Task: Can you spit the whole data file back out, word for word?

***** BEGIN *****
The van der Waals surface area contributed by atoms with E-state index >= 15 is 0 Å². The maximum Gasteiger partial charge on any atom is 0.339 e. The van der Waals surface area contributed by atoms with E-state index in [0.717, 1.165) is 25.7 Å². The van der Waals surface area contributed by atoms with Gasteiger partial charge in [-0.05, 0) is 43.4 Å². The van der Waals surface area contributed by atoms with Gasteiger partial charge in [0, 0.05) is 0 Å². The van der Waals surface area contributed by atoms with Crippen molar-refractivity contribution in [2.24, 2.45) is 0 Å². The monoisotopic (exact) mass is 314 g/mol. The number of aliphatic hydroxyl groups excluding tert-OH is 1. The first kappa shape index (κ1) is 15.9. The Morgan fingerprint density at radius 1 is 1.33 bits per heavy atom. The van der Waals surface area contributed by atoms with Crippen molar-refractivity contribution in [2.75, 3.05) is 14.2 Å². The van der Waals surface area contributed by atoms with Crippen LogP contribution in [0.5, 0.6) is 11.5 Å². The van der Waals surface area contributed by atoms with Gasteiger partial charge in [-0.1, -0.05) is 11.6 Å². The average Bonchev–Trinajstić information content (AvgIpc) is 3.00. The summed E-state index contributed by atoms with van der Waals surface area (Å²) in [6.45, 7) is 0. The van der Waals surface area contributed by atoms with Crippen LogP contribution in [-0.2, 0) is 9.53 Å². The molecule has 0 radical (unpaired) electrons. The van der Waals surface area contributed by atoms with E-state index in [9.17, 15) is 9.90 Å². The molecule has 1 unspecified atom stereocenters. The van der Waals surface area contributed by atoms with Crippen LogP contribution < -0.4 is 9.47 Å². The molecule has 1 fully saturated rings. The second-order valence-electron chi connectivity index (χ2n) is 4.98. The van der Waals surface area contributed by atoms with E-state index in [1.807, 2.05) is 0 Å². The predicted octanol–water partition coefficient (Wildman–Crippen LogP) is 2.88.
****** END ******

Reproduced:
The van der Waals surface area contributed by atoms with E-state index >= 15 is 0 Å². The maximum Gasteiger partial charge on any atom is 0.339 e. The van der Waals surface area contributed by atoms with E-state index in [0.717, 1.165) is 25.7 Å². The van der Waals surface area contributed by atoms with Gasteiger partial charge in [-0.05, 0) is 43.4 Å². The van der Waals surface area contributed by atoms with Gasteiger partial charge in [0, 0.05) is 0 Å². The van der Waals surface area contributed by atoms with Crippen molar-refractivity contribution in [2.24, 2.45) is 0 Å². The monoisotopic (exact) mass is 314 g/mol. The number of aliphatic hydroxyl groups excluding tert-OH is 1. The first kappa shape index (κ1) is 15.9. The Morgan fingerprint density at radius 1 is 1.33 bits per heavy atom. The van der Waals surface area contributed by atoms with Crippen molar-refractivity contribution in [2.75, 3.05) is 14.2 Å². The van der Waals surface area contributed by atoms with Crippen LogP contribution in [0.5, 0.6) is 11.5 Å². The van der Waals surface area contributed by atoms with Gasteiger partial charge in [-0.1, -0.05) is 11.6 Å². The average Bonchev–Trinajstić information content (AvgIpc) is 3.00. The summed E-state index contributed by atoms with van der Waals surface area (Å²) in [6.45, 7) is 0. The van der Waals surface area contributed by atoms with Crippen LogP contribution in [-0.2, 0) is 9.53 Å². The molecule has 0 radical (unpaired) electrons. The van der Waals surface area contributed by atoms with E-state index in [9.17, 15) is 9.90 Å². The molecule has 1 unspecified atom stereocenters. The van der Waals surface area contributed by atoms with Crippen LogP contribution < -0.4 is 9.47 Å². The molecule has 1 fully saturated rings. The second-order valence-electron chi connectivity index (χ2n) is 4.98. The van der Waals surface area contributed by atoms with E-state index in [1.807, 2.05) is 0 Å². The predicted octanol–water partition coefficient (Wildman–Crippen LogP) is 2.88.